Recruiting healthcare professionals for focus groups: my challenges

22 Apr

OK, so having reflected on my challenges of recruiting members of the public, I shall now share my experiences of recruiting healthcare professionals. Similar to my public focus groups, this was another fairly stressful and frustrating process at the beginning but for different reasons. I used the same two geographical areas as I did for my public focus groups to afford the opportunities to make comparisons. The West of Scotland who had experienced an outbreak was my most challenging area for two reasons. The first major one was that despite the outbreak occurring a number of years ago, the aftermath was still very much apparent. The public inquiry was still on-going and emotions were still very raw. I knew from a moral perspective if nothing else that I had to be careful. For that reason, I did not recruit from a particular healthcare setting. This therefore presented me with challenges around getting enough participants from surrounding areas. The second challenge was that from a clinical and academic perspective I was a stranger in this area. I had worked in the East as an infection prevention practitioner for many years so I was fairly well known there.

Making contact

To identify potential healthcare settings, I simply used the internet. My sample needed to be from a particular area therefore I was limited in who I could approach. Having established potential healthcare settings, I contacted each manager by email. These consisted of two hospitals, 3 GP practices/health centres and 4 care homes. I provided the manager with detailed written information about the study and asked for permission to approach staff and invite them to take part. From this initial contact, two hospitals and one care home agreed to take part. All others responded and declined. It would have been interesting to know why they declined, but ethically I was not able to ask and no-one provided a reason. Of the healthcare settings I contacted in the East, everyone agreed to my request (4 hospitals). I suspect this was because I was known to them (and I think they liked me!).


My initial plan was to then contact staff myself through a physical visit, explain the purpose of the study, leave a participant information leaflet with them then wait for them to contact me if they were interested in taking part. Reflecting on my experience with the public in my previous post in terms of waiting for participants to come to me, this made me very nervous! However, all managers suggested that they recruit participants for me. Although there is a lot of literature about the difficulties with using gatekeepers, if I am honest I was just relieved at not having to do this myself! Although some may argue this can result in sampling bias, as the aim of my study was to explore perceptions and experiences rather than locating a ‘truth’, this sampling strategy was acceptable. All that was left for me to do was to agree with each manager a date and time for the focus group to be conducted. They were extremely helpful as they all allowed for the focus groups to be conducted in work time and in the work place which took a lot of pressure off me. Additionally, I was able to conduct the ones in the West within a week so I just took the motorhome down and stayed there for the week!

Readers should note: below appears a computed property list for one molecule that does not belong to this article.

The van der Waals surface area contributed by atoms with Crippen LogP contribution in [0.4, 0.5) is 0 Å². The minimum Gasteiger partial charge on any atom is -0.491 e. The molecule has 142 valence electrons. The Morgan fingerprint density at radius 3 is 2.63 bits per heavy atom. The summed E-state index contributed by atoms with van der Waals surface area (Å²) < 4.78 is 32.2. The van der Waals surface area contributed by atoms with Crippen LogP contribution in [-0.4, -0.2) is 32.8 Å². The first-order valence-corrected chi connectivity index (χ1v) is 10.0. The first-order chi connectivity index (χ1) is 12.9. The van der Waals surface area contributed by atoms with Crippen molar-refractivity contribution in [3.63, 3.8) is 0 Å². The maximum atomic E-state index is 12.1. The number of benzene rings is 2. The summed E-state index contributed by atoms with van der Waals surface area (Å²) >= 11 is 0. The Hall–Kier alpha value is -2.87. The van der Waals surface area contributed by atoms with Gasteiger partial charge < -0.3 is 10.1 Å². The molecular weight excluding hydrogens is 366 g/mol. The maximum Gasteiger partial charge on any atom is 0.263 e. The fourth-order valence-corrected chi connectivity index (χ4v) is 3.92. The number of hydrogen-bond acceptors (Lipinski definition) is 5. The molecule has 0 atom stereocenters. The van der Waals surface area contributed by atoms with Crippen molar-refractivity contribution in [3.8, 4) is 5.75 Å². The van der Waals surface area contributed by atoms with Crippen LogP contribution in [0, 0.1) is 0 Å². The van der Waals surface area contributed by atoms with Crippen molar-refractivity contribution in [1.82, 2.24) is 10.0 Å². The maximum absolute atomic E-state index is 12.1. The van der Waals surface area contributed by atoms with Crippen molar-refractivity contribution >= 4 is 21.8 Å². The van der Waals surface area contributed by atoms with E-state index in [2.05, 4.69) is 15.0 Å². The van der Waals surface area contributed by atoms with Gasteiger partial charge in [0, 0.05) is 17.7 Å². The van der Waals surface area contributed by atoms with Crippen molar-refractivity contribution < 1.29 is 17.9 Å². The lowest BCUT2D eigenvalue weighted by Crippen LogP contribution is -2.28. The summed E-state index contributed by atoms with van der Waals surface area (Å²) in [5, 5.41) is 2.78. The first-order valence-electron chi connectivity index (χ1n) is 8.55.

This whole process was much more time consuming than I had anticipated. It took about 6 weeks before I was able to conduct my first focus group. By the end, I conducted 7 focus groups (3 in the West and 4 in the East). I had hoped for 4 in the West, but due to all other areas declining, this was not possible. However, the data generated was adequate for this part of my study.

So lessons learned for me during this phase:

  • knowing your potential participants makes life much easier (especially if they like you!)
  • using managers as gatekeepers helps hugely (but be aware of potential limitations)
  • my initial contact with the gatekeepers was extremely important – I needed to ensure I ‘sold’ my research to them and for them to see the importance of it. Although it took longer than anticipated, I wasn’t pushy, I didn’t bombard them with numerous emails or give them deadlines as I didn’t want to alienate them from the outset
  • this is an important process which can’t be rushed
  • breathe a big sigh of relief when finished!

I hope this helps anyone who is about to do something similar. I know that I have learned so much from reading other people’s blogs so please do comment here about your experiences with recruiting professionals so that others can benefit from it.


3 Responses to “Recruiting healthcare professionals for focus groups: my challenges”

  1. Salma Patel (@salma_patel) May 15, 2012 at 2:14 pm #

    Hi Emma!

    Thank you so much for this post too.

    “Although some may argue this can result in sampling bias, as the aim of my study was to explore perceptions and experiences rather than locating a ‘truth’, this sampling strategy was acceptable.”

    I like how you’ve defended that, and I’ll now add this to my possible justification list that will be required for the PhD Viva 😉

    • Emma Burnett May 16, 2012 at 8:26 am #

      Hi Salma
      Having just attended a 2 day intense qualitative analysis course with Liz Spencer, I will now add to this by saying the main goal of such data collection methods is to gain a range of diverse views. Each particpant were individuals with different views and experiences despite their demographic characterisits. It didn’t matter that I had more females than males or more people at a certain age then others because I am not going generalise to the rest of the population. I am gaining a range of views which correspond to high order conceptual meanings. Hope this helps

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